Introgression and Phenotypic Assimilation in Zimmerius Flycatchers (Tyrannidae): Population Genetic and Phylogenetic Inferences from Genome-Wide SNPs

Rheindt, F. E., Fujita, M. K., Wilton, P. R., and S. V. Edwards. (2014).  Introgression and Phenotypic Assimilation in Zimmerius Flycatchers (Tyrannidae): Population Genetic and Phylogenetic Inferences from Genome-Wide SNPs.  Systematic Biology doi: 10.1093/sysbio/syt070.

This 19-page paper investigates the relationship between genomic markers and putative phenotypic admixture in a “mosaic” population of Andean flycatchers.  The mosaic birds exhibit similarity in vocalizations and mtDNA sequence to southern Zimmerius viridiflavus but sport the plumage color of northern Z. chrysops.  Why?

The authors obtain RADseq-like data from 2 viridiflavus, 3 chrysops, 5 mosaic, and 2 outgroup Zimmerius.  They use STRUCTURE, FST, principle components analysis, parsimony, SNAPP, and the ABBA-BABA test to evaluate 5 alternative hypotheses (Figure 2) explaining the observed genomic and phenotypic patterns.  They unequivocally show that mosaic shares genomic affinities with viridiflavus.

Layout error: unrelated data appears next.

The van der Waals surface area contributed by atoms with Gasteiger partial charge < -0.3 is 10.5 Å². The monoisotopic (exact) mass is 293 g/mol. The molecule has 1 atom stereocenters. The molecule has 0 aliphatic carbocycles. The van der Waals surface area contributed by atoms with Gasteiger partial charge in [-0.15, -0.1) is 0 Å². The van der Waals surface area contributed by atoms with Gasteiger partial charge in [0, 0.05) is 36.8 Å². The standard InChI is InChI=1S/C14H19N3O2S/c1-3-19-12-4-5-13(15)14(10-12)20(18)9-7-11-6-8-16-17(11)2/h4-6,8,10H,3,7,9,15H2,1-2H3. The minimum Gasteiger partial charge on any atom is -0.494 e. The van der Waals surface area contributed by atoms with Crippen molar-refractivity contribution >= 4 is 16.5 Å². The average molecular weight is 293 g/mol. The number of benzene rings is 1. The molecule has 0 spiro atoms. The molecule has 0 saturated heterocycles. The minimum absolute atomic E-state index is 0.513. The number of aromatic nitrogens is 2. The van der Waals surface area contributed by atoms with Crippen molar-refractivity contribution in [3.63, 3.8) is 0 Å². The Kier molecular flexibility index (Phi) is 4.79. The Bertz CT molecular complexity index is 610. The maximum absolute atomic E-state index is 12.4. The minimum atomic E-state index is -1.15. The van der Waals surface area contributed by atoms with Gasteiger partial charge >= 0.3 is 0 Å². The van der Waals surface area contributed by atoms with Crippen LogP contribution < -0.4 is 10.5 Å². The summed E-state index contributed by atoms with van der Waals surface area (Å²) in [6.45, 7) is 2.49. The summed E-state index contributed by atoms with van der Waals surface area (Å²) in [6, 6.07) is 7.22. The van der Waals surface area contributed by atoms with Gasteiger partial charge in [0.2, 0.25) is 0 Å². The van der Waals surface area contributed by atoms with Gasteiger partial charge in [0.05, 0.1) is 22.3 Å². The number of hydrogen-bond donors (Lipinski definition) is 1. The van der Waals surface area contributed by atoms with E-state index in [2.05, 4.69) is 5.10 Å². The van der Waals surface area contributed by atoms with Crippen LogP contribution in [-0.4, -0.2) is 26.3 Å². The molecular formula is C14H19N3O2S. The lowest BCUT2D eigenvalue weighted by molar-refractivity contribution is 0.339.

But why then does mosaic share plumage coloration with chrysops?  Introgression from chrysops is one possible explanation, which they evaluate with the ABBA-BABA test.  Since significantly more of the species-tree-discordant SNP trees had chrysops sister to mosaic than had viridiflavus sister to mosaic, the authors inferred gene flow between chrysops and mosaic.

They also mapped their contigs to the Zebra Finch (Taeniopygia guttata) genome, tallying chromosomal position and nearby gene annotations to SNPs showing the ABBA-BABA pattern.  They noticed a possible selective sweep at the Z-chromosome and possible prevalence of membrane and cell projection proteins near ABBA-BABA-like SNPs.  The suggestion was that these protein types might be associated with carotenoid plumage pigmentation pathways in Zimmerius, but this functional link between SNP trees and phenotype seemed tenuous at best.

We enjoyed this data-heavy paper’s demonstration of interesting new methods and appreciated the hypothesis-testing framework. However, we came up with another hypothesis (H6?) that is supported by their data, whereby 1) viridiflavus and mosaic are sister species with apomorphous voice and mtDNA, 2) a single plumage change occurs on the branch to viridiflavus, and 3) some neutral gene flow happens between mosaic and chrysops across the narrow Rio Marañòn valley. [UW Phylogenetics Seminar, 2/6/14; Dave Slager]

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